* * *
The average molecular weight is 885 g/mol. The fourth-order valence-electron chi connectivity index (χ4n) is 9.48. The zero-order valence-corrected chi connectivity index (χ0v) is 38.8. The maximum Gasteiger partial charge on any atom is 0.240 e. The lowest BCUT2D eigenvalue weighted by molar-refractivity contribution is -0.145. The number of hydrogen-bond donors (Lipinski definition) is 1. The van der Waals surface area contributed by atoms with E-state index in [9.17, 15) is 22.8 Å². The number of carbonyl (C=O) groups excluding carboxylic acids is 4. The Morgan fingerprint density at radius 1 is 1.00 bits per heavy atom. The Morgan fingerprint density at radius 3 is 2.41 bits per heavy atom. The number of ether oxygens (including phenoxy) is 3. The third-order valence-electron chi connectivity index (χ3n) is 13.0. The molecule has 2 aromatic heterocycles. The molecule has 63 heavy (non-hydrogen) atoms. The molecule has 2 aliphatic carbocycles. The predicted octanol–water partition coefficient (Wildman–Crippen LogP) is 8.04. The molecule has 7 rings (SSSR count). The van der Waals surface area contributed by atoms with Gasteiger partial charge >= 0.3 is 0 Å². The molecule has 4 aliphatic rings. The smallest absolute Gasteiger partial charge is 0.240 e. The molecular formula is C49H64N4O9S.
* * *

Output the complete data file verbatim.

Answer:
The average molecular weight is 885 g/mol. The fourth-order valence-electron chi connectivity index (χ4n) is 9.48. The zero-order valence-corrected chi connectivity index (χ0v) is 38.8. The maximum Gasteiger partial charge on any atom is 0.240 e. The lowest BCUT2D eigenvalue weighted by molar-refractivity contribution is -0.145. The number of hydrogen-bond donors (Lipinski definition) is 1. The van der Waals surface area contributed by atoms with E-state index in [9.17, 15) is 22.8 Å². The number of carbonyl (C=O) groups excluding carboxylic acids is 4. The Morgan fingerprint density at radius 1 is 1.00 bits per heavy atom. The Morgan fingerprint density at radius 3 is 2.41 bits per heavy atom. The number of ether oxygens (including phenoxy) is 3. The third-order valence-electron chi connectivity index (χ3n) is 13.0. The molecule has 2 aromatic heterocycles. The molecule has 63 heavy (non-hydrogen) atoms. The molecule has 2 aliphatic carbocycles. The predicted octanol–water partition coefficient (Wildman–Crippen LogP) is 8.04. The molecule has 7 rings (SSSR count). The van der Waals surface area contributed by atoms with Gasteiger partial charge >= 0.3 is 0 Å². The molecule has 4 aliphatic rings. The smallest absolute Gasteiger partial charge is 0.240 e. The molecular formula is C49H64N4O9S.